On Aug. 31, federal judge Alan D. Albright of the U.S. District Court for the Western District of Texas announced that he will grant a temporary injunction against the implementation of HB 900, which requires vendors of library materials to public schools to review all materials sold to schools and identify the ones that contain sexually explicit or sexually relevant content.
brought by book vendors and associations of authors and publishers alleges that HB 900 violates the free speech provisions of the First Amendment as well as the 14th Amendment of the U.S. Constitution. Among the arguments made are that the new law compels the plaintiffs to rate books as sexually explicit or sexually relevant when they may disagree with that rating. The plaintiffs cite a recent U.S. Supreme Court decision that a state may not prohibit a website designer from refusing to develop websites for the marriages of gay couples, as it is unconstitutional for the state to compel someone to speak a message with which the person disagrees.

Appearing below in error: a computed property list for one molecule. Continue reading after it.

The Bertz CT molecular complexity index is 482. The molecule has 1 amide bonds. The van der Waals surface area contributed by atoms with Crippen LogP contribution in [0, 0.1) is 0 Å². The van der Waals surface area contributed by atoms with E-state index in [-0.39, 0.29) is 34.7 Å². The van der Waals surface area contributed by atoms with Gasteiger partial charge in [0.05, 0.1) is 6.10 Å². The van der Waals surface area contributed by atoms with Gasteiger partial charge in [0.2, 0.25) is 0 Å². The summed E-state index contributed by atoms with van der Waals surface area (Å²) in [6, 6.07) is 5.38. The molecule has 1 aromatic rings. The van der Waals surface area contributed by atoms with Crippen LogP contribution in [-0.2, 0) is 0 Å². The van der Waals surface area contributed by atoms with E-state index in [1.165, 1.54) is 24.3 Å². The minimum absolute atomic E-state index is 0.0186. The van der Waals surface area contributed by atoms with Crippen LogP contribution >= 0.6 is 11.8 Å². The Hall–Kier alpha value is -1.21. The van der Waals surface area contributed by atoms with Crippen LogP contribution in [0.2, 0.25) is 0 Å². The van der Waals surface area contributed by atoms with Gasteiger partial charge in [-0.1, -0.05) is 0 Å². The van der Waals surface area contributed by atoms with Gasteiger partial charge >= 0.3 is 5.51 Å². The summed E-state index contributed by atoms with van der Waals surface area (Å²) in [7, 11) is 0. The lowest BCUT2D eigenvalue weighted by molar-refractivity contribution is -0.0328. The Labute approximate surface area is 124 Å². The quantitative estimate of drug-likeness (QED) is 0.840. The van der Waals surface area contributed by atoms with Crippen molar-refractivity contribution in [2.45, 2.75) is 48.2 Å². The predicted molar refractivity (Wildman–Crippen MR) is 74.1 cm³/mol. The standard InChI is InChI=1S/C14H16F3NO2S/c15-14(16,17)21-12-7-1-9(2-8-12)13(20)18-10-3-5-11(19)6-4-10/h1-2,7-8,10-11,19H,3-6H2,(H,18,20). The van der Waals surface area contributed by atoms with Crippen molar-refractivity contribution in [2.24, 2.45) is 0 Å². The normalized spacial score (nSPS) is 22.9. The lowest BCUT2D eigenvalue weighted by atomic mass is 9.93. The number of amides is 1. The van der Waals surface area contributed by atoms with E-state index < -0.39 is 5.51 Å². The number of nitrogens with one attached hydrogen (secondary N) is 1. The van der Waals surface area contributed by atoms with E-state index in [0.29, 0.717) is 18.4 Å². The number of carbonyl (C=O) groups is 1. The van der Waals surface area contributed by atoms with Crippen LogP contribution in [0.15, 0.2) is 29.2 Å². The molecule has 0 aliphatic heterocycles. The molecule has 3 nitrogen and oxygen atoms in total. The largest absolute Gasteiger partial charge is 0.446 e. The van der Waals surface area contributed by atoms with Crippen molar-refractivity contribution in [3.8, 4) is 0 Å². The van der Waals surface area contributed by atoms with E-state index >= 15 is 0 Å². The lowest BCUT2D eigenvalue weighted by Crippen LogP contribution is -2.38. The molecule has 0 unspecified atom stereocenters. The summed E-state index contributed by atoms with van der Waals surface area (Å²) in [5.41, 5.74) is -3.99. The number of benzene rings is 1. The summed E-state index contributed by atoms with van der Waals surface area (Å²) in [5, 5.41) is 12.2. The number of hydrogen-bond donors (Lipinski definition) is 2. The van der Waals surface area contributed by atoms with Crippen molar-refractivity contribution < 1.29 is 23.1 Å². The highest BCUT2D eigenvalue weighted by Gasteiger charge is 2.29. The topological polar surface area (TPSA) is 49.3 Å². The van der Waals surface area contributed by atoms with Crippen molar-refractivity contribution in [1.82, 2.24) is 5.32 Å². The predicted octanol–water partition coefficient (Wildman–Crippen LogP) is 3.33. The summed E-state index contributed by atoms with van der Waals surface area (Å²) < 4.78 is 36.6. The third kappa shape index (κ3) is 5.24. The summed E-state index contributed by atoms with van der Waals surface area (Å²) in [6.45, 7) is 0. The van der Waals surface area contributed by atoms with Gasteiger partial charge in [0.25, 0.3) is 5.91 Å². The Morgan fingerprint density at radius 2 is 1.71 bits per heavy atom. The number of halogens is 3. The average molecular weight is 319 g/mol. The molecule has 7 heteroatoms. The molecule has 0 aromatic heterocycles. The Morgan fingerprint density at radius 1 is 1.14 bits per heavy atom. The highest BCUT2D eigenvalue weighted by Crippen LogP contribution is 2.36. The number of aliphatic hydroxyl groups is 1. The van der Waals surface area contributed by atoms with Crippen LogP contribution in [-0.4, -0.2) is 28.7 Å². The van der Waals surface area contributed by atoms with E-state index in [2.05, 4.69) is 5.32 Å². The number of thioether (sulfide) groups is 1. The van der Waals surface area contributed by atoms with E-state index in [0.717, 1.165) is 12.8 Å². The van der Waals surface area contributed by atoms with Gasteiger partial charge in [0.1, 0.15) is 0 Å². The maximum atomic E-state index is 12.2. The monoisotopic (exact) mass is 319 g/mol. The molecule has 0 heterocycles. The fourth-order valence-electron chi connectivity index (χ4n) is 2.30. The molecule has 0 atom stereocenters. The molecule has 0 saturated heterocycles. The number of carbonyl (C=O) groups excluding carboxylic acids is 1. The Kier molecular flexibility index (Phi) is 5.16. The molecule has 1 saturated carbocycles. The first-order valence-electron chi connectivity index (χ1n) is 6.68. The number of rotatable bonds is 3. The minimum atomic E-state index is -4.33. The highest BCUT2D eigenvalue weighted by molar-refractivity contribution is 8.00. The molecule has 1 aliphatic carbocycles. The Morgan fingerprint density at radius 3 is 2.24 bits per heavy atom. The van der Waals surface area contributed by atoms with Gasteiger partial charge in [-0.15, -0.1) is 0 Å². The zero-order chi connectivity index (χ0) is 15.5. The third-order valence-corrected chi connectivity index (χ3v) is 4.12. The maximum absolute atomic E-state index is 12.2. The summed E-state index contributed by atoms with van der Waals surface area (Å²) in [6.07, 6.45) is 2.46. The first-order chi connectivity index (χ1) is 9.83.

The plaintiffs also assert that the law constitutes a prior restraint on speech and is unconstitutionally vague, among other arguments. A temporary injunction means that the law will not go into effect and that a full trial will be held to determine the plaintiff’s claims. It is likely that the office of the Texas Attorney General will appeal to the 5th Circuit Court of Appeals to overrule the temporary injunction.